As discussed above with reference to U.S. Pat. No. 5,587,943, a GMR-based memory may be constructed which can perform as reliably as the old magnetic core memories and eliminate the problems associated with therewith in that such a memory has nondestructive read, is easy to fabricate, and has an output which does not shrink as the feature size decreases. This GMR memory also has a decisive advantage over the dominant semiconductor memory, DRAM, in that it is nonvolatile, i.e., data are retained after power is removed from the device. The fabrication methods used for such memories are similar to those used in IC manufacture. Therefore, the GMR transpinnor of the present invention, being based on the same underlying technology as this GMR memory (i.e., multilayer magnetic thin films), provides the ideal foundation for the support circuitry for such a memory in that it can be laid down simultaneously by the same process as the memory array itself.
In general, the six-terminal devices described herein have many more possible uses than conventional three-terminal Si transistors. The greater number of terminals can be utilized to implement a wider variety of interesting circuit configurations, limited only be the creativity of the designer.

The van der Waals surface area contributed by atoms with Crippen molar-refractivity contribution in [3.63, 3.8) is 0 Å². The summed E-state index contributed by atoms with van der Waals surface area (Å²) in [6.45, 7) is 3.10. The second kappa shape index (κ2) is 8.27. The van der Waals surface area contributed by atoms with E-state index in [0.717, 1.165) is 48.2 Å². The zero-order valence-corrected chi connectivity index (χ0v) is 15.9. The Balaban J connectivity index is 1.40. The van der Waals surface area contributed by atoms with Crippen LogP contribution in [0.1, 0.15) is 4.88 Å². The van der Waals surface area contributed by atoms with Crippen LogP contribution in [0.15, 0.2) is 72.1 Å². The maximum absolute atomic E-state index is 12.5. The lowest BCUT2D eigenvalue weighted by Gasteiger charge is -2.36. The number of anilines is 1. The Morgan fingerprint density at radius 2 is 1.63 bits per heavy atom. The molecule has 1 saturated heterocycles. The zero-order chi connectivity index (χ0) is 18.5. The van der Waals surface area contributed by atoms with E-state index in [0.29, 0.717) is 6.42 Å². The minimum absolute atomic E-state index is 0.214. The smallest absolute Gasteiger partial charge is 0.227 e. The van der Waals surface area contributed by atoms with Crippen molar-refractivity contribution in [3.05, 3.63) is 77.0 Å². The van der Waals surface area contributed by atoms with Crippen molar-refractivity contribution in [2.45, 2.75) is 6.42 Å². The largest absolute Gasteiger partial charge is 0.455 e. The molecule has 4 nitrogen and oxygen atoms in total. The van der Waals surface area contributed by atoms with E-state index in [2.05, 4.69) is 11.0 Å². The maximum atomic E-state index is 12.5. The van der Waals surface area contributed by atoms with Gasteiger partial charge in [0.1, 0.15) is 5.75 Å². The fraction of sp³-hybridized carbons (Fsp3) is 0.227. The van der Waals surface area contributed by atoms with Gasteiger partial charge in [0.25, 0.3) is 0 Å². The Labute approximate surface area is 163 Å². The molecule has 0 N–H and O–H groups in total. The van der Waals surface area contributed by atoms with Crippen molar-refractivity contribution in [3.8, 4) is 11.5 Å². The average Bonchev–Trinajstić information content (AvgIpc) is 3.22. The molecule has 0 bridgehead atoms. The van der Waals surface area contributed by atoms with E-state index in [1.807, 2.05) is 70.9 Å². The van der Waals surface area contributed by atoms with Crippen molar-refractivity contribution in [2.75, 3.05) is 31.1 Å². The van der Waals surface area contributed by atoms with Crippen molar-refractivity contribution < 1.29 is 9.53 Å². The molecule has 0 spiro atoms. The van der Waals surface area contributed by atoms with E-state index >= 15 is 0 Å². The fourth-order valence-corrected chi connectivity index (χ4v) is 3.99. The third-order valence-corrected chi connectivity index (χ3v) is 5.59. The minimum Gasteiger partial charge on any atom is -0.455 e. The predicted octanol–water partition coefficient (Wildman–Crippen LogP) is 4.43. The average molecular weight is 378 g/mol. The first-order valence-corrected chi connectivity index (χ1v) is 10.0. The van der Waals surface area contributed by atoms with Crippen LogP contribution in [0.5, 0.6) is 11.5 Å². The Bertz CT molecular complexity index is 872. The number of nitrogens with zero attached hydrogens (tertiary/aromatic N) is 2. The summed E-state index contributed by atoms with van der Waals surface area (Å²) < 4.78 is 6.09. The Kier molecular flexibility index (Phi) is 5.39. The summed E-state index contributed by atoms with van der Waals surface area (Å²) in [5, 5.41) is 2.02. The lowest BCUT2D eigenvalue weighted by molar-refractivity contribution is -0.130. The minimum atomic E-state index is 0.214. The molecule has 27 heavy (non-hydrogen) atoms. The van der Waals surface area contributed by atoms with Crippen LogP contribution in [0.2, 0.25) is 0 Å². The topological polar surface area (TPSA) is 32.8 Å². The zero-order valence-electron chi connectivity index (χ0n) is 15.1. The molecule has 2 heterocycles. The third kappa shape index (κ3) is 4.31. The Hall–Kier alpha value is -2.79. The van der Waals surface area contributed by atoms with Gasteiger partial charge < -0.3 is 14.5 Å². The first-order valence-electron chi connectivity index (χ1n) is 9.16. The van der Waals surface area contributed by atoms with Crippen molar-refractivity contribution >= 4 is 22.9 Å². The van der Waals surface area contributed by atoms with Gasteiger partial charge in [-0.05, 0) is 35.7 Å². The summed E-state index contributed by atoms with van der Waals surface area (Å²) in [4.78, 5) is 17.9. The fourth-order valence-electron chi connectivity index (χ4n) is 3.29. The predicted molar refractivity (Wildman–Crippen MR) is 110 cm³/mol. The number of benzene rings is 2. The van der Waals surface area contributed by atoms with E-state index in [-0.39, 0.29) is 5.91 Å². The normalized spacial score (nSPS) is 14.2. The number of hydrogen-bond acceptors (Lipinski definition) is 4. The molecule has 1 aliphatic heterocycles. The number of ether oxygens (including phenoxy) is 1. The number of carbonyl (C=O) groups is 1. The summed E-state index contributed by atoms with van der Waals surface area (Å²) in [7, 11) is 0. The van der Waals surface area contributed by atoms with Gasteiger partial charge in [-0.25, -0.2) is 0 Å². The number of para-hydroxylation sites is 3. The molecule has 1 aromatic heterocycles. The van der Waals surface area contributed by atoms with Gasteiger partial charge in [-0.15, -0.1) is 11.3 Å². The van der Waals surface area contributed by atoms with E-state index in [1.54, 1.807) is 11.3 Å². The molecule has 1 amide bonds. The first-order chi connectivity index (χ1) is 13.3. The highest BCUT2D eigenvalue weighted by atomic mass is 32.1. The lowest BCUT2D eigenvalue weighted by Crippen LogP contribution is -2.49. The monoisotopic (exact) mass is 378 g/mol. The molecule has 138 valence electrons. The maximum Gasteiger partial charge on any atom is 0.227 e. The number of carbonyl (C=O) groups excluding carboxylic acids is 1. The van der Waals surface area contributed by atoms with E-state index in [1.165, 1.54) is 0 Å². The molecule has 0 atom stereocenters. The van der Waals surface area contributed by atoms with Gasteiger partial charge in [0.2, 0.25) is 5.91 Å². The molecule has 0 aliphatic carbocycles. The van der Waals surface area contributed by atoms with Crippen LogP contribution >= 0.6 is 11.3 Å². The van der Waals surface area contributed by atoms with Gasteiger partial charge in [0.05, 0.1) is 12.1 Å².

Micromechanical systems in general require micron and submicron-scale electronic systems for their operation, e.g., for control and interface to intelligent systems. Together, these form microelectromechanical systems (MEMS), a rapidly growing discipline. The general GMR circuits described herein can play an integral role in all MEMS applications. Transpinnors and GMR circuits in general are ideally suited to operate MEMS devices. For example, many future MEMS will have large numbers of sensors. GMR circuits can amplify small signals from sensors and process them for digital compatibility for further processing of data.
In addition, GMR electronics should function well under the types of environmental stresses that are often encountered in conjunction with MEMS devices, such as radiation, wide temperature range, and humidity which necessitates hermeticity requirements. Finally, being all metal, GMR devices lend themselves to fabrication techniques which are likely compatible with fabrication of some electromechanical devices of micron dimensions and below.